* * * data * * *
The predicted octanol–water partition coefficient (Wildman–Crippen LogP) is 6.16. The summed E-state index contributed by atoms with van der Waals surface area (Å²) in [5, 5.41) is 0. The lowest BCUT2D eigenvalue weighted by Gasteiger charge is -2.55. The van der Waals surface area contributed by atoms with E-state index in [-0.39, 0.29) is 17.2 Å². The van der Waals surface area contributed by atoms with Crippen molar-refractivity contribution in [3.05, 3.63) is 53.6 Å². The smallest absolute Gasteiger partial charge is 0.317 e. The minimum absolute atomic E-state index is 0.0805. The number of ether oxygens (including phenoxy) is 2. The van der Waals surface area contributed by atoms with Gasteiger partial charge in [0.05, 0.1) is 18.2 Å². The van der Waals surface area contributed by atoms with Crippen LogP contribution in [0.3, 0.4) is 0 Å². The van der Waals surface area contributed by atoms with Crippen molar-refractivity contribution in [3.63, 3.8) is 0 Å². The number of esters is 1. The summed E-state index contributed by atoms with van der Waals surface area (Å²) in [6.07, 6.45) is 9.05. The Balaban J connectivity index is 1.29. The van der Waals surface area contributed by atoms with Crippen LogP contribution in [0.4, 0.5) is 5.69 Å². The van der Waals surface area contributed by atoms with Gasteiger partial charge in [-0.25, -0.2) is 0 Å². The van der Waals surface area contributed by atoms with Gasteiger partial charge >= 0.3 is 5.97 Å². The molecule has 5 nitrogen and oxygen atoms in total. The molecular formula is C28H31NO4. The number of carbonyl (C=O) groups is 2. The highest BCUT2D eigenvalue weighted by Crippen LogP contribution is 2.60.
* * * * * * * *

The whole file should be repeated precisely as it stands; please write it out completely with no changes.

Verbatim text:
The predicted octanol–water partition coefficient (Wildman–Crippen LogP) is 6.16. The summed E-state index contributed by atoms with van der Waals surface area (Å²) in [5, 5.41) is 0. The lowest BCUT2D eigenvalue weighted by Gasteiger charge is -2.55. The van der Waals surface area contributed by atoms with E-state index in [-0.39, 0.29) is 17.2 Å². The van der Waals surface area contributed by atoms with Crippen molar-refractivity contribution in [3.05, 3.63) is 53.6 Å². The smallest absolute Gasteiger partial charge is 0.317 e. The minimum absolute atomic E-state index is 0.0805. The number of ether oxygens (including phenoxy) is 2. The van der Waals surface area contributed by atoms with Gasteiger partial charge in [0.05, 0.1) is 18.2 Å². The van der Waals surface area contributed by atoms with Crippen LogP contribution in [0.3, 0.4) is 0 Å². The van der Waals surface area contributed by atoms with Crippen molar-refractivity contribution in [3.63, 3.8) is 0 Å². The number of esters is 1. The summed E-state index contributed by atoms with van der Waals surface area (Å²) in [6.07, 6.45) is 9.05. The Balaban J connectivity index is 1.29. The van der Waals surface area contributed by atoms with Crippen LogP contribution in [0.4, 0.5) is 5.69 Å². The van der Waals surface area contributed by atoms with Gasteiger partial charge in [-0.25, -0.2) is 0 Å². The van der Waals surface area contributed by atoms with Gasteiger partial charge >= 0.3 is 5.97 Å². The molecule has 5 nitrogen and oxygen atoms in total. The molecular formula is C28H31NO4. The number of carbonyl (C=O) groups is 2. The highest BCUT2D eigenvalue weighted by Crippen LogP contribution is 2.60.